In the business world, CRM stands for "Customer Relationship Management." It’s a system and platform for managing all interactions with customers, including data about those interactions.
When an online retailer emails you announcing that something you’ve had your eyes on for some time is on sale, a CRM made that possible. When a service company knows what issues you’ve previously had with them the moment you call and offers you just the right freebee to make amends, a CRM is behind that. CRMs improve relationships with customers, helping representatives and points of contact in different departments across a company to better understand any given customer and their relationship with the company.
In higher education, the word “constituent” is substituted, as relationships between universities and the people and organizations they touch are much more complex than that of mere customers.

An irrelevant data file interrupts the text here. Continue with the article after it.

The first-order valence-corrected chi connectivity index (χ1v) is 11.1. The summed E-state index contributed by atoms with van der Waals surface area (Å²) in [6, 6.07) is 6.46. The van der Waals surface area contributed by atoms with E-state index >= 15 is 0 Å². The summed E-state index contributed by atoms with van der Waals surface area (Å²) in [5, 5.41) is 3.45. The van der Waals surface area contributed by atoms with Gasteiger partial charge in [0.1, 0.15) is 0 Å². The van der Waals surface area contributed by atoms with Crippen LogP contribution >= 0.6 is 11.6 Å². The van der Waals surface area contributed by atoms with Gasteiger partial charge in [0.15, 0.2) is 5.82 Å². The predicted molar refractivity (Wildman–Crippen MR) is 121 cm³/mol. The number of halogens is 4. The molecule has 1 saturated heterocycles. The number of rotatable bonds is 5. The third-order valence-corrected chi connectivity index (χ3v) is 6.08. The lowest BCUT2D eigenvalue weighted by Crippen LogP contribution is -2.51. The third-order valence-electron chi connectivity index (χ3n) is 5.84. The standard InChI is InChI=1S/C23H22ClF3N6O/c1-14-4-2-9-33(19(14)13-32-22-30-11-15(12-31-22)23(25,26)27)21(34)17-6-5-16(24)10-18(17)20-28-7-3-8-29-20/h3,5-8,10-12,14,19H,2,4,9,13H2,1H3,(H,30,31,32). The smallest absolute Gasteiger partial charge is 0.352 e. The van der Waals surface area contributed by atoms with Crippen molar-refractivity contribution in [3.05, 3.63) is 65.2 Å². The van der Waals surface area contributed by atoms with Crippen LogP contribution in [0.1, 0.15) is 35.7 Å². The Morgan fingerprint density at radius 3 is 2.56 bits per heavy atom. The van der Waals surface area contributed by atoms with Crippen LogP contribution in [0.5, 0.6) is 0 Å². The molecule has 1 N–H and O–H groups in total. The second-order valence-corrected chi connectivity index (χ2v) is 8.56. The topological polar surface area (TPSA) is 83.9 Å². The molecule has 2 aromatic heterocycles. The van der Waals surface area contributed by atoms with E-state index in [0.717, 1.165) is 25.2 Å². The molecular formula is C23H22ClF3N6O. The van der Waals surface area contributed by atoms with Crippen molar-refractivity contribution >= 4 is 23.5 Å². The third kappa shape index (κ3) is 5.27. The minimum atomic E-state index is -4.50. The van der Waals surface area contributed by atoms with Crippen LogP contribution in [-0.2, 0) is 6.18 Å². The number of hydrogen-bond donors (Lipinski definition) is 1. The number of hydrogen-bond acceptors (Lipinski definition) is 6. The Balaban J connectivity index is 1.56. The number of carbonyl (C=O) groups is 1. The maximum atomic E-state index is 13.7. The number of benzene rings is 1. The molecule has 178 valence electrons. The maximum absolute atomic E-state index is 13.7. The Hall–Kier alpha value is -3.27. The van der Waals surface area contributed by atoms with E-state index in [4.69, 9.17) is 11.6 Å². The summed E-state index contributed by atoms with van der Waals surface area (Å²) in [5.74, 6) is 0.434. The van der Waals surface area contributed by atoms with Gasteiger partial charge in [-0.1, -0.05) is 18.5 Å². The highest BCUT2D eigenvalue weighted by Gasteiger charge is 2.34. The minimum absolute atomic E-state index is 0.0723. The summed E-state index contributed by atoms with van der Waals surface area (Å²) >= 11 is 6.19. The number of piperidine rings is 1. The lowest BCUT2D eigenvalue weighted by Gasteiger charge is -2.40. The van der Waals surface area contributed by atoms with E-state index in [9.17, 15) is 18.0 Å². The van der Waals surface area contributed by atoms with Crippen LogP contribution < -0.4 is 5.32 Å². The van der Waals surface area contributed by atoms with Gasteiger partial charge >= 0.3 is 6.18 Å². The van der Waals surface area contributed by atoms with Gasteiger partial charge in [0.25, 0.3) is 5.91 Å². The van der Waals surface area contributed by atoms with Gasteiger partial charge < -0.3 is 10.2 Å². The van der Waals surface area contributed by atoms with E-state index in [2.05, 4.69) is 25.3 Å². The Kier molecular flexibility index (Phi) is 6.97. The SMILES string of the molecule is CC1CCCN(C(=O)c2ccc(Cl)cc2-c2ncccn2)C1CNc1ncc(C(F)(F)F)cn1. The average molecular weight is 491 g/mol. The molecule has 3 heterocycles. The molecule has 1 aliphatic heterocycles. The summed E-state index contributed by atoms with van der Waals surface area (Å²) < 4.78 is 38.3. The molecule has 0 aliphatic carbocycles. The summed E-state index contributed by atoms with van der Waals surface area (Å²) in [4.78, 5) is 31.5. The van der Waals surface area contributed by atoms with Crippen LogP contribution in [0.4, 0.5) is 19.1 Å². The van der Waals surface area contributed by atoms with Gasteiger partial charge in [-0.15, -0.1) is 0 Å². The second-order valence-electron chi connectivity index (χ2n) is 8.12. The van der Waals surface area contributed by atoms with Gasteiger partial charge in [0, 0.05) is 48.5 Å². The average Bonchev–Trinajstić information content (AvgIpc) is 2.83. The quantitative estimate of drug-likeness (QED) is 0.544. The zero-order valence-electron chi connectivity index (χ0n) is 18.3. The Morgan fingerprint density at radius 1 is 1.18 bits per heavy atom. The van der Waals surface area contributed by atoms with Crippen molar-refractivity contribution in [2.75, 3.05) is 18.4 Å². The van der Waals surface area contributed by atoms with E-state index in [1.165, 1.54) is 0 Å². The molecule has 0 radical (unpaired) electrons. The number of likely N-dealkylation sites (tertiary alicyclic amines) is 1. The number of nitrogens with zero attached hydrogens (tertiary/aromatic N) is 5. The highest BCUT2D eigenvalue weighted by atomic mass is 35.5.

Constituents can be prospective or current students, parents, alumni, donors, employees, community organizations, leaders of corporations, governments, NGOs, or fans of Hoosier basketball. Often, constituents of IU are many of those all at once, and even more across their lifetimes.
IU CRM is, therefore, both a philosophy and an IT platform that prioritizes a shared understanding of the university’s constituents across all parts of IU.
The goal is to give any IU point of contact (whether working in admissions, communications, HR, etc.) a 360-degree view of anyone with whom the university has a relationship. The platform, powered by Salesforce.org, facilitates the tracking of these relationships, allowing any part of IU to engage constituents as one IU.